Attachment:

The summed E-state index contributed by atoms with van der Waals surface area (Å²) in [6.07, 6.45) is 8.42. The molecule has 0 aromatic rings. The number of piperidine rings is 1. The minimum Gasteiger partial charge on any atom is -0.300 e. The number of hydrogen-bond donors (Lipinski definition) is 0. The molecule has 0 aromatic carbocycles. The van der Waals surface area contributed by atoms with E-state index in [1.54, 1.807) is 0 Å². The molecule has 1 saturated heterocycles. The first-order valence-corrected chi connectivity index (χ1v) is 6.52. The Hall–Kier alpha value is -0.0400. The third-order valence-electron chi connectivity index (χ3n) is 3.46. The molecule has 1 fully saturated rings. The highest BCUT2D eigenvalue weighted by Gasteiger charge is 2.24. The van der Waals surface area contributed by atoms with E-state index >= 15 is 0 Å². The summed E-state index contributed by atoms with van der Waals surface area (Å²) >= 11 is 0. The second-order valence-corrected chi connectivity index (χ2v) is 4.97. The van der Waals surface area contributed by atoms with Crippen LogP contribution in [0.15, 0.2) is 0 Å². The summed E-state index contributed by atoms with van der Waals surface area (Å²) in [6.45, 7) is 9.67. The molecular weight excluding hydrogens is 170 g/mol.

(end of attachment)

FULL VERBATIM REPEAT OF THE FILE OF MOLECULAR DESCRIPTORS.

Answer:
The summed E-state index contributed by atoms with van der Waals surface area (Å²) in [6.07, 6.45) is 8.42. The molecule has 0 aromatic rings. The number of piperidine rings is 1. The minimum Gasteiger partial charge on any atom is -0.300 e. The number of hydrogen-bond donors (Lipinski definition) is 0. The molecule has 0 aromatic carbocycles. The van der Waals surface area contributed by atoms with E-state index in [1.54, 1.807) is 0 Å². The molecule has 1 saturated heterocycles. The first-order valence-corrected chi connectivity index (χ1v) is 6.52. The Hall–Kier alpha value is -0.0400. The third-order valence-electron chi connectivity index (χ3n) is 3.46. The molecule has 1 fully saturated rings. The highest BCUT2D eigenvalue weighted by Gasteiger charge is 2.24. The van der Waals surface area contributed by atoms with E-state index >= 15 is 0 Å². The summed E-state index contributed by atoms with van der Waals surface area (Å²) >= 11 is 0. The second-order valence-corrected chi connectivity index (χ2v) is 4.97. The van der Waals surface area contributed by atoms with Crippen LogP contribution in [0.15, 0.2) is 0 Å². The summed E-state index contributed by atoms with van der Waals surface area (Å²) in [6.45, 7) is 9.67. The molecular weight excluding hydrogens is 170 g/mol.